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Nikolai MYASKOVSKY (1881-1950)
Symphony no. 6 in E flat minor, Op. 23 Revolutionary (1922-1923) [61:38]
Symphony no. 10 in F minor, Op. 30 (1927) [16:40]
Domestik Choir of Ekaterinburg
Ural State Philharmonic Orchestra/Dmitry Liss
rec. 25-28 February 2006, Philharmonia Great Hall, Ekaterinburg. DDD
WARNER CLASSICS 63431-2 [78:18]

Right from the start Liss makes it clear that this is going to be a gripping and urgent account of the Myaskovsky Sixth Symphony. It’s a reading of elemental spontaneity seemingly swept along by the fire or poetry of the moment. That flame, in the first movement, can produce moments that teeter close to a gabble. One wonders whether the young Golovanov produced similar results for his premiere at the Bolshoi on 4 May 1924.
The majestically singing lyricism of the long third movement can be heard in both in its magnificence and its understated poetry between 10:04 and 11:49. The finale has moments that suggest a light-hearted bumpkins' dance but after the celebrations fall away we come to the brief choral part soaked in the music of the Russian orthodox liturgy even if the sentiments of the text point elsewhere. The symphony ends in a peace in which peaceful threads of silver and gold interweave.
The Sixth is an enigmatically loveable symphony with the instinctive accelerandos and rallentandos of any of the great Tchaikovsky symphonies. Its material might be seen to be hewn from the tragic pages of Manfred and then passed through the Myaskovsky alembic to produce searing magnificent tragedy and tender nostalgic regret.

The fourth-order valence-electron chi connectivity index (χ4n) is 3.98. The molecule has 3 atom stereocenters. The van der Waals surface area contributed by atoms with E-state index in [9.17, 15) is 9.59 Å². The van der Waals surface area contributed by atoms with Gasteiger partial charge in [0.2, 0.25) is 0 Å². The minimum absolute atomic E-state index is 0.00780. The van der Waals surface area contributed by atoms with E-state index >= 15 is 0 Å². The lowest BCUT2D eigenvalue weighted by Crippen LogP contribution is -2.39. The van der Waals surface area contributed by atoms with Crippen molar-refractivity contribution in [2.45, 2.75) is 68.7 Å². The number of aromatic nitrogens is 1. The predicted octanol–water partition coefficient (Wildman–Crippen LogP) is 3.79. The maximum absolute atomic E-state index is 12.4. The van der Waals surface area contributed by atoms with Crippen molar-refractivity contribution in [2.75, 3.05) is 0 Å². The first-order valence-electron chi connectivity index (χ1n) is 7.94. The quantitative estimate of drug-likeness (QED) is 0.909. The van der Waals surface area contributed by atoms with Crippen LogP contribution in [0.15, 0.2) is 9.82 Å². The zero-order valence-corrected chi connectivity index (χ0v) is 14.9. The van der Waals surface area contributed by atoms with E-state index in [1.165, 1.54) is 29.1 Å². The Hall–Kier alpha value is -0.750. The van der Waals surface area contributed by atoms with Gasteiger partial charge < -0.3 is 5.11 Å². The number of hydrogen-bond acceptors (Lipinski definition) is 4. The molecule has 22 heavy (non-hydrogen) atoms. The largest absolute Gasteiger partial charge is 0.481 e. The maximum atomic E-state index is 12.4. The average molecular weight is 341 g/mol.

Liss's reading is more volatile and possessed than that of Järvi on DG but not as polished. It ranks high among the increasingly numerous competition.
Contrast the sprawling generous structure of the Sixth with the compact single movement Tenth Symphony premiered by the conductorless Persimfans in 2 April 1928 in Moscow. It is a densely packed and stormily taut work. Its inspiration is from Alexander Benois's illustration to Pushkin's The Bronze Horseman and the surging and tempest of the music is illustrative of the devastating floods of Leningrad in 1824 associated with the story. It has all the elements of a symphony but crammed into just over a quarter of an hour – perhaps influenced by Sibelius’s Seventh. Stokowski premiered the Tenth in Philadelphia in 1930 but unlike the world-beating Fifth and the famous twenty-first it has never won a following. Like the expressionistic thirteenth it is amongst the least fawningly ingratiating of his works and ends in an enigmatic rolling growl.
The exemplary notes are by Malcolm Macdonald, Tempo editor and John Foulds authority. They are freshly written and thoughtful. Interesting that he places Myaskovsky 6 as the most significant Russian symphony between Tchaikovsky 6 and Shostakovich 4.
Rob Barnett

Alternative Myaskovsky Sixths
Stankovsky (Marco Polo 8.223301) - review
Svetlanov (Olympia OCD736) - review
Kondrashin 1978 (Melodiya 1000841) - review
Järvi (DG 471 655-2) - review


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